I've written previously about the importance of using real words with children and giving technical and scientific names for things. Well how about we apply that idea to art as well.
"Give children words. Art appreciation is full of new vocabulary: Impressionism, Cubism, Pointillism; Realism; foreground, background; palette; fresco; bronze; mobile; statue." - Art in the Montessori Environment by Pamela Personette.
Pictured above, as I've made up our watercolours, I've labelled the jar the true colour of the paint provided by the manufacturer Ecoline.
As I reset our art trolley (it rarely looks this clean), I labelled our paints with the names given on the bottle. I love the richness of the language - ochre, mahogany, snowball, cup cake pink.
I'm not suggesting that we all label our paints, I am suggesting that we become familiar with and use real descriptive colour names, accurate, authentic paint names.
For a child under three pink is adequate, but if it's more of a magenta, let's call it magenta!
Until today I hadn't noticed the names on our oil pastels. Love crimson, vermillion, salmon, violet.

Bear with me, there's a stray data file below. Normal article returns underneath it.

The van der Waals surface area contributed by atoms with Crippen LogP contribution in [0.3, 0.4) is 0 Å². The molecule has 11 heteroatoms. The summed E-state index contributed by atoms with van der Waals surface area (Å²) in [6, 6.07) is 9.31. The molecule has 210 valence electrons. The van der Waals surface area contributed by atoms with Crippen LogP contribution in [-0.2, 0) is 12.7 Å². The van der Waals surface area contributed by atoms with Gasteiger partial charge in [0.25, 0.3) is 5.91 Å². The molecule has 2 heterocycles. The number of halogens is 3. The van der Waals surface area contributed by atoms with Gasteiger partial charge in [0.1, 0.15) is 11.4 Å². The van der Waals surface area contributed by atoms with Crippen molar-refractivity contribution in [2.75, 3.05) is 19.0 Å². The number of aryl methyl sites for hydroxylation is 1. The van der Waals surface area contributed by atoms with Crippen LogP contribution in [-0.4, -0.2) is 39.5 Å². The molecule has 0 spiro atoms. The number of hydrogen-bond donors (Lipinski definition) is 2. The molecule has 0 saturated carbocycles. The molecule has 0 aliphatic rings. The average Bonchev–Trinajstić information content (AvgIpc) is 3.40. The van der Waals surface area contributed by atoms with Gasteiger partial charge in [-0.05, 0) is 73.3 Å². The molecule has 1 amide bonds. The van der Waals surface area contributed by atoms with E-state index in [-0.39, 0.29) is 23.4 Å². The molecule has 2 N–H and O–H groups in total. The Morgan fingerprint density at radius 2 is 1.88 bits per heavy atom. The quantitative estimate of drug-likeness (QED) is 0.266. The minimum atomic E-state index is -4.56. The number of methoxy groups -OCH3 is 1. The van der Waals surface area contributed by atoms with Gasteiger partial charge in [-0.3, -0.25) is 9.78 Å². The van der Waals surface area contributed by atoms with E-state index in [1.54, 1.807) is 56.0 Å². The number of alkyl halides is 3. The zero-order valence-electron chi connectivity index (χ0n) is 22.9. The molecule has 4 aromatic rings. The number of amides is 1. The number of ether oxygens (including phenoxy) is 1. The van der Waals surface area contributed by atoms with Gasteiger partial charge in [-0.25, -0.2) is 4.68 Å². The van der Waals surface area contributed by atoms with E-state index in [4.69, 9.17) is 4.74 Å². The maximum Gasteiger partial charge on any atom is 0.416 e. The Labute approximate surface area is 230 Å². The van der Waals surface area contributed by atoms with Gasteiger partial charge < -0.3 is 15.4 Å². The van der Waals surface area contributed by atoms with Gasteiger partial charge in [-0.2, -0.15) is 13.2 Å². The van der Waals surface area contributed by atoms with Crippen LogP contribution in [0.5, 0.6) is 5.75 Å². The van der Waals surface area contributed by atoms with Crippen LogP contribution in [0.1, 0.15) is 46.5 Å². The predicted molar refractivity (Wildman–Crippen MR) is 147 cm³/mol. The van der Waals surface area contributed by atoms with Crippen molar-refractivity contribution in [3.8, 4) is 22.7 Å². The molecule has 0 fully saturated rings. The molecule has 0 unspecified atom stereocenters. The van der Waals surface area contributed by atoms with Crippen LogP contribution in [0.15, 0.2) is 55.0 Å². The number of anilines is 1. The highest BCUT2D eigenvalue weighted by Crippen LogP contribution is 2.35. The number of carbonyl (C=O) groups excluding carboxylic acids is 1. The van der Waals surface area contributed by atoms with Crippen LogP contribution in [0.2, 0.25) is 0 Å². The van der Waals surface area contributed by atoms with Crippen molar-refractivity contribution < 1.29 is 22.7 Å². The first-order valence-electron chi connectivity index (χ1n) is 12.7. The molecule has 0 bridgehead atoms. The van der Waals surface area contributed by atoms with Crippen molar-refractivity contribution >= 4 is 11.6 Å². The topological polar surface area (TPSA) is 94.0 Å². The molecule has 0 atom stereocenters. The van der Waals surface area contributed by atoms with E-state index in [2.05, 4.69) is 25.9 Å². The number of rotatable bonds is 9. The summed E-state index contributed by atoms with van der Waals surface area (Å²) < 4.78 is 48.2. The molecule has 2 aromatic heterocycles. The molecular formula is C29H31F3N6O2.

If you are not sure about your colours, like me, this colour wheel is a useful reference.
If we want to get creative we can use look at paint samples. The colour names are much more imaginative!! I love the creativity shown, how about Autumn Harvest, Orange Poppy, Resplendent, Sky Lemon, Cherry Pink, Pale Daffodil, Grape Passion, Mermaid Tail or Peppermint Fresh? Lovely colour names.
Pantone has a wonderful children's book that might inspire, with lots of colour names.
A well known Reggio inspired activity has children learn to mix colours and name the new paint colours. Shown here in Art Workshop for Children by Barbara Rucci.
Here the children have named the paint colours! These are really cute - Fire Fire, Really Pink, Carrots, and Green Apple. 💕
This post includes affiliate links. Thank you so much for your support!